The death of Dr John Stewart
John’s funeral took place on Wednesday 30 November 3 p.m. Crematorium West Chapel
We are saddened to report the death of Dr John Stewart, Fellow of King’s and an Emeritus Reader in Gravitational Physics.
Born in Pinner, John was educated at Latymer Upper School and studied at Jesus College Cambridge, receiving his BA in 1965. From 1968–71 he was a Junior Research Fellow at Sidney Sussex College, subsequently moving to Munich where he was Research Associate at the Max Planck Institute. On his return to Cambridge in 1975, John was appointed Senior Research Fellow, then subsequently Fellow and College Lecturer in 1978, two years after his appointment as University Lecturer in Applied Mathematics.
Professor Michael Proctor, Provost of King’s, writes:
‘John retired as Reader in Gravitational Physics in 2010, but continued to be active in the College and Department until the week before his death. His work on numerical relativity was much admired, but he will be best known to generations of Mathematics students at King’s and elsewhere as a patient, careful and meticulous teacher, able to bring illumination to the most difficult of subjects. He took a keen and thoughtful interest in the College’s finances and served on the Investment and Finance Committees and as Inspector of Accounts. He was also very fond of the musical life of the College and was a regular attender at concerts. His expertise will be much missed. He leaves a widow, Mary, a Fellow of Robinson College.’
Professor Paul Shellard, Department of Applied Mathematics and Theoretical Physics, reflects on John’s career and his achievements:
‘John Stewart was a student of Dennis Sciama and then George Ellis,
graduating with his PhD from the Department of Applied Mathematics and Theoretical Physics (DAMTP) in 1969. He was appointed as a DAMTP Lecturer in 1976. He was universally admired as a superb teacher by successive generations of students throughout his career, mainly because of his careful and systematic style, as well as his good sense of humour. John pioneered research in numerical relativity in Cambridge over many years, with a number of students continuing to pursue these interests in academic posts around the world, including Ian Hawke (Southampton), Oliver Rinne (AEI) and Luke Drury (Dublin IAS). One of his most influential students is the relativist Ruth Gregory (Durham).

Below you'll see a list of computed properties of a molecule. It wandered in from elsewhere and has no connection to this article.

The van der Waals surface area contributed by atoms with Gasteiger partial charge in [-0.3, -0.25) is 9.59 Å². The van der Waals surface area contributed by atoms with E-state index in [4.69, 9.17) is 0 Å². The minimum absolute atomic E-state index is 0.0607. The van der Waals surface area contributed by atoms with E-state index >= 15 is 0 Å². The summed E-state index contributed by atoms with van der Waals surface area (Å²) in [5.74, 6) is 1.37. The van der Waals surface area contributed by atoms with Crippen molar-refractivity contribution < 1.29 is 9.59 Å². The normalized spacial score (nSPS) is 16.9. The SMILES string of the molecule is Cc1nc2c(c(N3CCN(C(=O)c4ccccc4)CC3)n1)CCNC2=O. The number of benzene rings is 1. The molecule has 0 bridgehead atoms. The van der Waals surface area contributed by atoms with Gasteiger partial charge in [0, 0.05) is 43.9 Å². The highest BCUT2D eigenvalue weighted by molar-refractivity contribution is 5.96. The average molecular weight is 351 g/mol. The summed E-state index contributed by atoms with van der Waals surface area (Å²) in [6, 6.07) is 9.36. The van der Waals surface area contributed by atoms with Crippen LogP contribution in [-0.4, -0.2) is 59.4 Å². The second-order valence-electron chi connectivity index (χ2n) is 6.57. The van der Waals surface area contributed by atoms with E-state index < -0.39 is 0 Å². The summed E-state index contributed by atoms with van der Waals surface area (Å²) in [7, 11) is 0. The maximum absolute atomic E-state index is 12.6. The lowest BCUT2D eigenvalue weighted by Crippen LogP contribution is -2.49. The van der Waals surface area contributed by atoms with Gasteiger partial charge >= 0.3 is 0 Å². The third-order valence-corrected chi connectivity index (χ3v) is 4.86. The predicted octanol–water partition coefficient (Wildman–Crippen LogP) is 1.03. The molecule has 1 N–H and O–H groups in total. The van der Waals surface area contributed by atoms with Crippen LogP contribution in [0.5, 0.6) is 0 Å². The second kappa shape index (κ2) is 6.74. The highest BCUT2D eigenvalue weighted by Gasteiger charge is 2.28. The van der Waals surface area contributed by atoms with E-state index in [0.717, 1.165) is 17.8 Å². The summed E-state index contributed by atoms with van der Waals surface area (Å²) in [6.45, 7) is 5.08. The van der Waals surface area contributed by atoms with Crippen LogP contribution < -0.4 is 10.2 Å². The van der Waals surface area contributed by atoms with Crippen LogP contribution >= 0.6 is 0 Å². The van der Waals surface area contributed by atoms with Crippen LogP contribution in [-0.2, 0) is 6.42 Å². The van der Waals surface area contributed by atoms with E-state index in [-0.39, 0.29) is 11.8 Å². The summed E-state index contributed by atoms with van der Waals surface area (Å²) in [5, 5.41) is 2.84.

Research activity in numerical relativity remains vibrant in DAMTP and, of course, John was very interested in the LIGO announcement early this year of the discovery of gravitational waves. He made many contributions to relativistic hydrodynamics, including his 1971 book, Non-equilibrium relativistic kinetic theory (in the Lecture Notes in Physics series). For example, in 1967 with Dennis Sciama, he studied the detailed form of temperature variations expected in the CMB due to our motion relative to its isotropic frame. In 1967, with George Ellis, he found a family of perfect fluid and magnetic LRS exact anisotropic cosmological solutions of Einstein's equations that have been important in the study and classification of spatially homogeneous universes.
From 1969–1971 John studied the role of collisionless particles and non-equilibrium behaviours in anisotropic universes and the differences between the behaviour of collisionless particles and that of simple fluid viscosities. This was needed for a detailed analysis of Misner's chaotic cosmology programme. In particular, he showed that a bouncing universe would increase its entropy with each cycle, so could not be eternal to the past. John also pioneered the use of phase plane methods in studying the qualitative dynamics of homogeneous cosmologies.
In 1979 with Werner Israel, John developed a comprehensive theory of causal thermodynamics to handle close to equilibrium behaviour in general relativity, including bulk and shear viscosities, heat conduction and shock wave formation. He also made substantial advances in relativistic perturbation theory, both for cosmology and around black hole spacetimes. He was one of the first to point out the scalar-vector-tensor decomposition of linear perturbations. He studied gravitational waves, gravitational shock waves, and initial value problems, as well as numerically solving gravitational collapse problems in spherically and axisymmetric contexts. He also studied bubble collisions in an inflationary universe, the measure problem and related problems in quantum cosmology. In 1991 he published Advanced General Relativity in the Monographs in Mathematical Physics series published by Cambridge University Press.
Following retirement, John wrote a book on computing, Python for Scientists, and he was nearing completion of a much larger and extended version about scientific applications using Python.’